Use this URL to cite or link to this record in EThOS: http://ethos.bl.uk/OrderDetails.do?uin=uk.bl.ethos.581204
Title: On the processing of vowels in the mammalian auditory system
Author: Honey, Christian
Awarding Body: University of Oxford
Current Institution: University of Oxford
Date of Award: 2013
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Abstract:
The mammalian auditory system generates representations of the physical world in terms of auditory objects. To decide which object class a particular sound belongs to, the auditory system must recognise the patterns of acoustic components that form the acoustic “fingerprint” of the sound’s auditory class. Where in the central auditory system such patterns are detected and what form the neural processing takes that underlies their detection are unanswered questions in sensory neurophysiology. In the research conducted for this thesis I used artificial vowel sounds to explore the neural and perceptual characteristics of auditory object recognition in rats. I recorded cortical responses from the primary auditory cortex (A1) in anaesthetised rats and determined how well the spiking responses, evoked by artificial vowels, resolve the spectral components that define vowel classes in human perception. The recognition of an auditory class rests on the ability to detect the combination of spectral components that all member sounds of the class share. I generated and evaluated models of the integration by A1 responses of the acoustic components that define human vowels classes. The hippocampus is a candidate area for neural responses that are specific to particular object classes. In this thesis I also report the results of a collaboration during which we investigated how the hippocampus responds to vowels in awake behaving animals. Finally, I explored the processing of vowels behaviourally, testing the perceptual ability of rats to discriminate and classify vowels and in particular whether rats use combinations of spectral components to recognise members of vowel classes. For the behavioural training I built a novel integrated housing and training cage that allows rats to train themselves in auditory recognition tasks. Combining the results and methods presented in this thesis will help reveal how the mammalian auditory system recognises auditory objects.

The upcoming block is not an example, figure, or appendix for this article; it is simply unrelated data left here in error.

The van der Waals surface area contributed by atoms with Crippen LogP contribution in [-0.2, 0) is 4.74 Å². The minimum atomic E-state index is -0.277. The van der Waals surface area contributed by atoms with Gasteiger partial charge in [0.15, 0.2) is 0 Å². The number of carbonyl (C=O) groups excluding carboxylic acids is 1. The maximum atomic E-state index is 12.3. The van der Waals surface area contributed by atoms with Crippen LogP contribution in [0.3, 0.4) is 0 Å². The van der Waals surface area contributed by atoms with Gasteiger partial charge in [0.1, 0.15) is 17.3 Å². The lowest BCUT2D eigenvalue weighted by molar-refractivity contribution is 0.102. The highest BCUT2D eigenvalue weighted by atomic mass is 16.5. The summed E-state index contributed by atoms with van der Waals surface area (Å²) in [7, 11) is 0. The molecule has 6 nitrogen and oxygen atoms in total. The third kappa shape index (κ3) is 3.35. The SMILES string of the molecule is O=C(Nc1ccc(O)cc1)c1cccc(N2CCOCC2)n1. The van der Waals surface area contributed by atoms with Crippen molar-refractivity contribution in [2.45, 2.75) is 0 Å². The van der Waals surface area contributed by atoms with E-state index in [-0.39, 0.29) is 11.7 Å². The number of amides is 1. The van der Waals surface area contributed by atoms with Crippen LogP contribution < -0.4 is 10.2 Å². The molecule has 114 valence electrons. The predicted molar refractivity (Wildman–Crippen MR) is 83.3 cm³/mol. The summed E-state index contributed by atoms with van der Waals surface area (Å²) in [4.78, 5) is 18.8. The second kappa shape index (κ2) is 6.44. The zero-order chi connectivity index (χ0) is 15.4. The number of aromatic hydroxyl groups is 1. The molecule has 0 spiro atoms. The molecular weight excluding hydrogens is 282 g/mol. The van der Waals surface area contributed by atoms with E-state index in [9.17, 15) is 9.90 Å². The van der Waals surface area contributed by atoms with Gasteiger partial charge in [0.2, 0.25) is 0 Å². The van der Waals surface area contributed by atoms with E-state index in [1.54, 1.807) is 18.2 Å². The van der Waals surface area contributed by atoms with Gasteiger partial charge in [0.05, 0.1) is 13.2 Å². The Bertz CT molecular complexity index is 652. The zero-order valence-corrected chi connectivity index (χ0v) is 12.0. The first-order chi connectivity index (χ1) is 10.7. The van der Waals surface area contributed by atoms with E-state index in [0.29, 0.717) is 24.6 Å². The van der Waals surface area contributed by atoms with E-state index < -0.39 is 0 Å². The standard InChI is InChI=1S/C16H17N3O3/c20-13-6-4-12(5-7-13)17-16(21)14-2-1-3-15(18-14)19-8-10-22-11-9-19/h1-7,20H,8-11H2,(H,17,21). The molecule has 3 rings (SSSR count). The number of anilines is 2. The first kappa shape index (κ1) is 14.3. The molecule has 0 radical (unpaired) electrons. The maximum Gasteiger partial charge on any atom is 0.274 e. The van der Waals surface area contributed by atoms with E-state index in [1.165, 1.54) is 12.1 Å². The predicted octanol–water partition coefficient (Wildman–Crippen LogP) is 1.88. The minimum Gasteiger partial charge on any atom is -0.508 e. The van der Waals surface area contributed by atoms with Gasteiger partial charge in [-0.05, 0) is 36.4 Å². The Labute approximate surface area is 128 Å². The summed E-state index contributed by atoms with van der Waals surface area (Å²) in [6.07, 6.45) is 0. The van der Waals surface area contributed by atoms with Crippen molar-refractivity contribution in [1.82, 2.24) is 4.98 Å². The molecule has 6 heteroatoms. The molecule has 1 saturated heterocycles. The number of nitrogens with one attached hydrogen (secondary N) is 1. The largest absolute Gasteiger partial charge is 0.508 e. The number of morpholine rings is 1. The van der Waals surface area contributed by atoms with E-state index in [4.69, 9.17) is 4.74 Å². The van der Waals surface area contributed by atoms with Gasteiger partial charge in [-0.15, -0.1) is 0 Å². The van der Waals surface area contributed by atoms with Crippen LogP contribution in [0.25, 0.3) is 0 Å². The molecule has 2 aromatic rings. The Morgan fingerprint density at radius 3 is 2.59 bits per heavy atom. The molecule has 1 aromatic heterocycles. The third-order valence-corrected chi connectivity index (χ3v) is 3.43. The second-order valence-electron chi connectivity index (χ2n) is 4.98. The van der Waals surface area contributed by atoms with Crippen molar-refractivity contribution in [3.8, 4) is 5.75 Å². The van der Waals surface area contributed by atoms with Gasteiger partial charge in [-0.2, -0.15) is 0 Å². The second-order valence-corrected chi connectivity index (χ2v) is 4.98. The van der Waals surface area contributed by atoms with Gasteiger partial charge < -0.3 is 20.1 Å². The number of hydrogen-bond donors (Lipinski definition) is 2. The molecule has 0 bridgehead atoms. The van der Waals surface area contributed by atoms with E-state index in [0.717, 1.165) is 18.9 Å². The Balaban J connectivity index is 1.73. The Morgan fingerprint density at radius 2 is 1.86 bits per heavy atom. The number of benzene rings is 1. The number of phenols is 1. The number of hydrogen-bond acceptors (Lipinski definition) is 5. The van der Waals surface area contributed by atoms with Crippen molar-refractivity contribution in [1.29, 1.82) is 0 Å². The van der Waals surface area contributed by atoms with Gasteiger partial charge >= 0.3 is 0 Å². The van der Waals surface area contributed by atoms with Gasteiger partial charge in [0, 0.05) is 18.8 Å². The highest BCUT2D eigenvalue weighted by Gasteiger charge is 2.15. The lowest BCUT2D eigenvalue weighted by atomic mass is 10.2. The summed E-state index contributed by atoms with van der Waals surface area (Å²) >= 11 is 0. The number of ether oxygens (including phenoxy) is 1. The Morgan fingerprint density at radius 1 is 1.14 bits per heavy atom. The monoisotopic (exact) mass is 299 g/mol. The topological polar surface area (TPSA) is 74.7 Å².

Supervisor: Schnupp, Jan Sponsor: Not available
Qualification Name: Thesis (Ph.D.) Qualification Level: Doctoral
EThOS ID: uk.bl.ethos.581204  DOI: Not available
Keywords: Neuroscience ; Theoretical Neuroscience ; Auditory Cortex ; Sound Categorization ; Auditory Objects ; Rats ; Sound Perception
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